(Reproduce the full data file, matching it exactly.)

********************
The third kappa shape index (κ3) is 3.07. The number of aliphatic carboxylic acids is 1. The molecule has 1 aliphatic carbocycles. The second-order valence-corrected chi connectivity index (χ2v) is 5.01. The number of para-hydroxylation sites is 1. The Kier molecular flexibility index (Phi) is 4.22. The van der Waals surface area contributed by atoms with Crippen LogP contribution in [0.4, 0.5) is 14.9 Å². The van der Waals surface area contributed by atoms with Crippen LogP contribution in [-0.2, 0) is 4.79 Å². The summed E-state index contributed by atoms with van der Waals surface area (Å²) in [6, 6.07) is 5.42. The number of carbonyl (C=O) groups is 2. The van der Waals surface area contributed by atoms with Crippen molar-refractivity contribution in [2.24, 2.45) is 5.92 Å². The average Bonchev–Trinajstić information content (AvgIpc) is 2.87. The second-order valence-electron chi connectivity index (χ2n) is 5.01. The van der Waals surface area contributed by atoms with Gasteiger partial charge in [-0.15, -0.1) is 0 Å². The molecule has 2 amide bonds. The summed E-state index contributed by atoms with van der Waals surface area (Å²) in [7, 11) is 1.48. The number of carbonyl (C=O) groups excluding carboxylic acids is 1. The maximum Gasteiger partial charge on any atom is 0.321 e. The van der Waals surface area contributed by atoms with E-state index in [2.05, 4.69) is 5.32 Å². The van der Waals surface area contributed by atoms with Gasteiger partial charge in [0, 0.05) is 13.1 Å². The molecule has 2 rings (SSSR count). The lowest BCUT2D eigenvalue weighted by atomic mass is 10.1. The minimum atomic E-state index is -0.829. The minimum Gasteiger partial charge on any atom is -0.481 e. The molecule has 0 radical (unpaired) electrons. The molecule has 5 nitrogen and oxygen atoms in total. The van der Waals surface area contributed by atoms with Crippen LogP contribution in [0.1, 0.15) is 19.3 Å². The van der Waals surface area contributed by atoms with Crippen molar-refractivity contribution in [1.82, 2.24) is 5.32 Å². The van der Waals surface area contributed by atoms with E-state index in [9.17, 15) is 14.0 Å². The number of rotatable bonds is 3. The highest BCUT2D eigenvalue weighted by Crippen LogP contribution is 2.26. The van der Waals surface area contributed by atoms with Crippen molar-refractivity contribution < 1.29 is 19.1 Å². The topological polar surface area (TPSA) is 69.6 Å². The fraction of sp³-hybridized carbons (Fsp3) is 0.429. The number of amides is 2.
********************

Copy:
The third kappa shape index (κ3) is 3.07. The number of aliphatic carboxylic acids is 1. The molecule has 1 aliphatic carbocycles. The second-order valence-corrected chi connectivity index (χ2v) is 5.01. The number of para-hydroxylation sites is 1. The Kier molecular flexibility index (Phi) is 4.22. The van der Waals surface area contributed by atoms with Crippen LogP contribution in [0.4, 0.5) is 14.9 Å². The van der Waals surface area contributed by atoms with Crippen LogP contribution in [-0.2, 0) is 4.79 Å². The summed E-state index contributed by atoms with van der Waals surface area (Å²) in [6, 6.07) is 5.42. The number of carbonyl (C=O) groups is 2. The van der Waals surface area contributed by atoms with Crippen molar-refractivity contribution in [2.24, 2.45) is 5.92 Å². The average Bonchev–Trinajstić information content (AvgIpc) is 2.87. The second-order valence-electron chi connectivity index (χ2n) is 5.01. The van der Waals surface area contributed by atoms with Gasteiger partial charge in [-0.15, -0.1) is 0 Å². The molecule has 2 amide bonds. The summed E-state index contributed by atoms with van der Waals surface area (Å²) in [7, 11) is 1.48. The number of carbonyl (C=O) groups excluding carboxylic acids is 1. The maximum Gasteiger partial charge on any atom is 0.321 e. The van der Waals surface area contributed by atoms with E-state index in [2.05, 4.69) is 5.32 Å². The van der Waals surface area contributed by atoms with Gasteiger partial charge in [0, 0.05) is 13.1 Å². The molecule has 2 rings (SSSR count). The lowest BCUT2D eigenvalue weighted by atomic mass is 10.1. The minimum atomic E-state index is -0.829. The minimum Gasteiger partial charge on any atom is -0.481 e. The molecule has 0 radical (unpaired) electrons. The molecule has 5 nitrogen and oxygen atoms in total. The van der Waals surface area contributed by atoms with Crippen LogP contribution in [0.1, 0.15) is 19.3 Å². The van der Waals surface area contributed by atoms with Crippen molar-refractivity contribution in [1.82, 2.24) is 5.32 Å². The van der Waals surface area contributed by atoms with E-state index in [9.17, 15) is 14.0 Å². The number of rotatable bonds is 3. The highest BCUT2D eigenvalue weighted by Crippen LogP contribution is 2.26. The van der Waals surface area contributed by atoms with Crippen molar-refractivity contribution < 1.29 is 19.1 Å². The topological polar surface area (TPSA) is 69.6 Å². The fraction of sp³-hybridized carbons (Fsp3) is 0.429. The number of amides is 2.